Today, Interior Architect, Shanaz, shares some things to consider when deciding whether or not to move your furniture with you, on your expat assignment.
Expat living is an amazing experience. The hurdles, memories, and triumphs are all part of this package. However, before you settle in your new country you will have to deal with many practical issues; housing, furnishing, clothing, food, and understanding a new culture, to name a few.
I remember our first expat experience. We didn’t have much time to find a house, since my husband and I both ended up sick with a tropical decease, landing us in the hospital. When we were finally discharged, we rented the first available house, just in time for the container to arrive with some of the things we had brought along with us.
That first house was fine, but not great. The house had no soul and I was so glad when we moved a year later. The second time around, I was able to take my time and make it our home away from home. I could add the furniture and accessories of our choice and mix our old furniture with new pieces.
The task of creating a home in a different country was not easy. Luckily I was working as an interior designer. I knew where to look and the customs to follow. Of course, the process would have been smoother had I known what I know now, learned through trial and error. But with trial and error comes experience.
One such dilemma was whether or not to bring our own furniture and today I’d like to share some things to consider, to help make your own decision easier.
Should You Bring Your Furniture from Home?
While it is daunting to relocate, organise your home, and start from scratch, taking things one step at a time will make it easier.
The first step of course is to find a new residence. The next thing on your mind is to move or not to move your furniture? There is no correct answer, only pros and cons of a very personal decision.
The pros of bringing your furniture with you:
- It will save you the hassle of buying new furniture.
- You will have the comfort of being surrounded by your own personal items along with the memories you have created with them.
- You don’t need to go through the journey of discovering new styles, or you can postpone this journey. Once your container arrives with your personal belongings you can settle right in.
- You won’t have double of everything when you move back to your native country
- You don’t have to worry about where to store your furniture and the associated costs.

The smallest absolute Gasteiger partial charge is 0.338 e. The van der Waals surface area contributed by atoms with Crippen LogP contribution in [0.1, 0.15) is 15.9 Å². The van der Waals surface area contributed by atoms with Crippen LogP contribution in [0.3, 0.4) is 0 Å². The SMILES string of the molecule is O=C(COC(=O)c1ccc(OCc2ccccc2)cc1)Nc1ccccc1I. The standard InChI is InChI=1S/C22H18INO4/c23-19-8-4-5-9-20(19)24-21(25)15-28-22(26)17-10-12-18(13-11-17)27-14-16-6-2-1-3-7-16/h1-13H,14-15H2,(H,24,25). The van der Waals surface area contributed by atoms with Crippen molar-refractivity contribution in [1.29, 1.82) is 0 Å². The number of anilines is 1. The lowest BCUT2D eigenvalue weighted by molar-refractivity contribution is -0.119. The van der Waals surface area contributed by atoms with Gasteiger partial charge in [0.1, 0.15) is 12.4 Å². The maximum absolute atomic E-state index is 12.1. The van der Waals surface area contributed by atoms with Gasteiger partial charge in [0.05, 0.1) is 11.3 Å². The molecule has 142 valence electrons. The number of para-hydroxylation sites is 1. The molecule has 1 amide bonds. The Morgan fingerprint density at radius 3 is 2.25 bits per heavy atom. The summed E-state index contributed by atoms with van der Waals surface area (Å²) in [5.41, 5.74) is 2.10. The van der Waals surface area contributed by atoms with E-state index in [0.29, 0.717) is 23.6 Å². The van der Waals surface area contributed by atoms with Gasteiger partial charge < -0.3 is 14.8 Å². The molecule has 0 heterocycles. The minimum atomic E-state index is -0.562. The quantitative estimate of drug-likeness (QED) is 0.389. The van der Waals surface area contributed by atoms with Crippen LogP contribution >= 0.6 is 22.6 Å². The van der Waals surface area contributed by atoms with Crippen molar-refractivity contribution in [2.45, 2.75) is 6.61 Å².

- The process of making a home away from home will be easier. This might otherwise be difficult if you are not used to the different materials, forms or textures available in your new country.
The cons of bringing your furniture with you:
- You will have to undertake the huge task of packing, moving, and shipping your belongings. Yes, you do have companies that will do that for you, but all this still needs to be supervised to achieve the results you want. Believe me, you don’t want people packing your things when you are not there!
- You and/or your partner will have to put some time into organising the whole process.
- There will be paperwork … loads and loads of paperwork. (You can of course have your company take care of this or outsource it.)
- You will go back to an empty home on holidays if you still have your house in your native country.
- Your new residence might be bigger than your previous residence. In which case, you will need additional furnishing, which might not be in the same style as your existing furniture. (This is not a problem if you are good at mixing styles or you hire an interior designer to do this for you.)
- If it’s smaller than your previous residence you will end up with over scaled furniture in small rooms. Your house will be lacking in form and/or function.
- If your new residence is a different than your previous residence, your existing classic Victorian furniture might not suit your new modern contemporary loft
- You will encounter some problems if you are moving from a house to an apartment or vice versa.
- You might not be able to fit your existing furniture into your new residence. It would be a pity if your sofa has to serve as a garden chair!
- Your goods can be damaged in transport. It might not be wise to pack your grandma’s heirloom chest of drawers for transport oversees!
- Weather conditions differ from country to country. Some materials, such as wood, behave differently in a tropical environment compared to a dry northern country. This might result in cracks or damage.
- Voltage and power points differ from country to country. Belgium has a voltage of 230v, which might differ from where you originate. Plug points will also be different, but it’s easier to adapt than difference in voltage. This is something to consider before moving your reclining sofa or bed.
- It might not be worth the effort, time, or money to move your belongings, if you plan to be here for only a few months. In which case it would be easier to rent a furnished place.
- It might not always be cheaper to bring your things once you account for the cost of packing, moving, shipping, and unpacking, plus insurance and duties.
- It might give you a lot of heartache. I will never forget that moment when my custom designed office table fell off the crane! Thank god for the well-muscled mover who managed to grab it at the last millisecond!
There is of course a middle line. You can bring some of your things with you and mix them with your new furniture, spicing things up with a contrasting interior. Whatever option you choose; don’t forget to have some fun! It’s a privilege to play with new homes in new countries!
Next week, Shanaz will share her tips on buying new furniture in Belgium. Stay tuned!
Looking for more resources for living in Belgium? Check out our Expat Resources page.
- The Expat’s Guide to Furnishing: Should you Move your Furniture?
- The Expat’s Guide to Furnishing – How to buy furniture in Belgium